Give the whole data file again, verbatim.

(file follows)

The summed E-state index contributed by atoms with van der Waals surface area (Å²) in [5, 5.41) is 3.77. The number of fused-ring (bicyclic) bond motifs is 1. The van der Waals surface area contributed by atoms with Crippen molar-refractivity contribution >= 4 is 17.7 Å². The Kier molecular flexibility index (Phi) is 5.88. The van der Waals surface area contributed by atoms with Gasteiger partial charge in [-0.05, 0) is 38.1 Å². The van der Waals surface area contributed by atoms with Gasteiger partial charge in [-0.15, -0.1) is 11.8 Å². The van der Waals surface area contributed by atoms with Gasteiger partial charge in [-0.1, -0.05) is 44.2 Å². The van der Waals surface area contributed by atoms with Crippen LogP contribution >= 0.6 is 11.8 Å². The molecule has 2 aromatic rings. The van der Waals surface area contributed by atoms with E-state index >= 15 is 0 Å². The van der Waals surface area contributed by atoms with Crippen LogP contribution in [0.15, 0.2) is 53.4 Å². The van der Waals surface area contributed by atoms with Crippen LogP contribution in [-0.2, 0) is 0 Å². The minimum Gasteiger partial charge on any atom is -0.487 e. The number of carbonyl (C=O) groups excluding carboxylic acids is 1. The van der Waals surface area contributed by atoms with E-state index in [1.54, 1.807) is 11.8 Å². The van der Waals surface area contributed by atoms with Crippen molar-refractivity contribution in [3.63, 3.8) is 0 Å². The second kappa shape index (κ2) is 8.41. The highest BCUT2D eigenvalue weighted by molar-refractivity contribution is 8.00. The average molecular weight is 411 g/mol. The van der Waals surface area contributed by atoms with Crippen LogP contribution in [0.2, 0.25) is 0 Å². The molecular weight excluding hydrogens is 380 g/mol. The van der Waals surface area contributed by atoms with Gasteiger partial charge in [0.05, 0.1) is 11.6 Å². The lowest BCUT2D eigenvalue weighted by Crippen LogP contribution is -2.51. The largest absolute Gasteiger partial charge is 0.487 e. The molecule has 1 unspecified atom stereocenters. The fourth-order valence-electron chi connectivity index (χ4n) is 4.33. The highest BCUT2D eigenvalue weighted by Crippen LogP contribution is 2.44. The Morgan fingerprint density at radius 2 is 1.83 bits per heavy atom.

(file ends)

The summed E-state index contributed by atoms with van der Waals surface area (Å²) in [5, 5.41) is 3.77. The number of fused-ring (bicyclic) bond motifs is 1. The van der Waals surface area contributed by atoms with Crippen molar-refractivity contribution >= 4 is 17.7 Å². The Kier molecular flexibility index (Phi) is 5.88. The van der Waals surface area contributed by atoms with Gasteiger partial charge in [-0.05, 0) is 38.1 Å². The van der Waals surface area contributed by atoms with Gasteiger partial charge in [-0.15, -0.1) is 11.8 Å². The van der Waals surface area contributed by atoms with Gasteiger partial charge in [-0.1, -0.05) is 44.2 Å². The van der Waals surface area contributed by atoms with Crippen LogP contribution >= 0.6 is 11.8 Å². The molecule has 2 aromatic rings. The van der Waals surface area contributed by atoms with E-state index >= 15 is 0 Å². The van der Waals surface area contributed by atoms with Crippen LogP contribution in [0.15, 0.2) is 53.4 Å². The van der Waals surface area contributed by atoms with Crippen LogP contribution in [-0.2, 0) is 0 Å². The minimum Gasteiger partial charge on any atom is -0.487 e. The number of carbonyl (C=O) groups excluding carboxylic acids is 1. The van der Waals surface area contributed by atoms with E-state index in [1.54, 1.807) is 11.8 Å². The van der Waals surface area contributed by atoms with Crippen molar-refractivity contribution in [3.63, 3.8) is 0 Å². The second kappa shape index (κ2) is 8.41. The highest BCUT2D eigenvalue weighted by molar-refractivity contribution is 8.00. The average molecular weight is 411 g/mol. The van der Waals surface area contributed by atoms with Crippen LogP contribution in [0.2, 0.25) is 0 Å². The molecular weight excluding hydrogens is 380 g/mol. The van der Waals surface area contributed by atoms with Gasteiger partial charge in [0.05, 0.1) is 11.6 Å². The lowest BCUT2D eigenvalue weighted by Crippen LogP contribution is -2.51. The largest absolute Gasteiger partial charge is 0.487 e. The molecule has 1 unspecified atom stereocenters. The fourth-order valence-electron chi connectivity index (χ4n) is 4.33. The highest BCUT2D eigenvalue weighted by Crippen LogP contribution is 2.44. The Morgan fingerprint density at radius 2 is 1.83 bits per heavy atom.